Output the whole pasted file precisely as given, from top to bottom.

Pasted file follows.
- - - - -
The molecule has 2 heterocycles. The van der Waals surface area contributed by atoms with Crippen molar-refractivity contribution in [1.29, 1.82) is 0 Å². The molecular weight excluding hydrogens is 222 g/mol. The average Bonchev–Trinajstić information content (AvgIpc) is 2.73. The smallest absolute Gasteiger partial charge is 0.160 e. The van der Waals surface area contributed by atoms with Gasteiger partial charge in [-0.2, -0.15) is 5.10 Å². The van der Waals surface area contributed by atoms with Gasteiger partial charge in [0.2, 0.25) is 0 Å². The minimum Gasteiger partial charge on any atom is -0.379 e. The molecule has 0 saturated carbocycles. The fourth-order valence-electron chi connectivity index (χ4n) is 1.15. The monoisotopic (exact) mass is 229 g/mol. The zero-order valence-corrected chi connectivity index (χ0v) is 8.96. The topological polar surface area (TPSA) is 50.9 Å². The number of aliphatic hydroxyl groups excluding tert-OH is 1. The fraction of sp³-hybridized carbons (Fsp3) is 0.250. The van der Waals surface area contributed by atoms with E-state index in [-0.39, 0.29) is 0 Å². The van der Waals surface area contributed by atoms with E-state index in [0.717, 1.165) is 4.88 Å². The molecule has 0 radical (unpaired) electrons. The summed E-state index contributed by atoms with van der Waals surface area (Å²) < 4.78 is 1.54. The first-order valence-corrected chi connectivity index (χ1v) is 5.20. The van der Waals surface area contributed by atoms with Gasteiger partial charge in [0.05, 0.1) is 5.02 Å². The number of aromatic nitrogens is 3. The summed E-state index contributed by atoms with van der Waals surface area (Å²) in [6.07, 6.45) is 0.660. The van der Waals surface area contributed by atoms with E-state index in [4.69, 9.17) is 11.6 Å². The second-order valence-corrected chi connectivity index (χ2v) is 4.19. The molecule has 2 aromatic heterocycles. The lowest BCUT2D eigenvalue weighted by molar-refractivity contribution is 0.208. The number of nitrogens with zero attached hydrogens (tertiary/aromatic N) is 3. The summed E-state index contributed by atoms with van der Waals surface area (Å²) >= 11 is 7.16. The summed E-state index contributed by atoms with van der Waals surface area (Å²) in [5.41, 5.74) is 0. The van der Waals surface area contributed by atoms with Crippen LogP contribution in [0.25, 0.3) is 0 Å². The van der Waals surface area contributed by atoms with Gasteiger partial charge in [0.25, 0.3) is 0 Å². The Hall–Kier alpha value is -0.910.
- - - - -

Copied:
The molecule has 2 heterocycles. The van der Waals surface area contributed by atoms with Crippen molar-refractivity contribution in [1.29, 1.82) is 0 Å². The molecular weight excluding hydrogens is 222 g/mol. The average Bonchev–Trinajstić information content (AvgIpc) is 2.73. The smallest absolute Gasteiger partial charge is 0.160 e. The van der Waals surface area contributed by atoms with Gasteiger partial charge in [-0.2, -0.15) is 5.10 Å². The van der Waals surface area contributed by atoms with Gasteiger partial charge in [0.2, 0.25) is 0 Å². The minimum Gasteiger partial charge on any atom is -0.379 e. The molecule has 0 saturated carbocycles. The fourth-order valence-electron chi connectivity index (χ4n) is 1.15. The monoisotopic (exact) mass is 229 g/mol. The zero-order valence-corrected chi connectivity index (χ0v) is 8.96. The topological polar surface area (TPSA) is 50.9 Å². The number of aliphatic hydroxyl groups excluding tert-OH is 1. The fraction of sp³-hybridized carbons (Fsp3) is 0.250. The van der Waals surface area contributed by atoms with E-state index in [-0.39, 0.29) is 0 Å². The van der Waals surface area contributed by atoms with E-state index in [0.717, 1.165) is 4.88 Å². The molecule has 0 radical (unpaired) electrons. The summed E-state index contributed by atoms with van der Waals surface area (Å²) < 4.78 is 1.54. The first-order valence-corrected chi connectivity index (χ1v) is 5.20. The van der Waals surface area contributed by atoms with Gasteiger partial charge in [0.05, 0.1) is 5.02 Å². The number of aromatic nitrogens is 3. The summed E-state index contributed by atoms with van der Waals surface area (Å²) in [6.07, 6.45) is 0.660. The van der Waals surface area contributed by atoms with E-state index in [4.69, 9.17) is 11.6 Å². The second-order valence-corrected chi connectivity index (χ2v) is 4.19. The molecule has 2 aromatic heterocycles. The lowest BCUT2D eigenvalue weighted by molar-refractivity contribution is 0.208. The number of nitrogens with zero attached hydrogens (tertiary/aromatic N) is 3. The summed E-state index contributed by atoms with van der Waals surface area (Å²) >= 11 is 7.16. The summed E-state index contributed by atoms with van der Waals surface area (Å²) in [5.41, 5.74) is 0. The van der Waals surface area contributed by atoms with Crippen LogP contribution in [0.25, 0.3) is 0 Å². The van der Waals surface area contributed by atoms with Gasteiger partial charge in [0.25, 0.3) is 0 Å². The Hall–Kier alpha value is -0.910.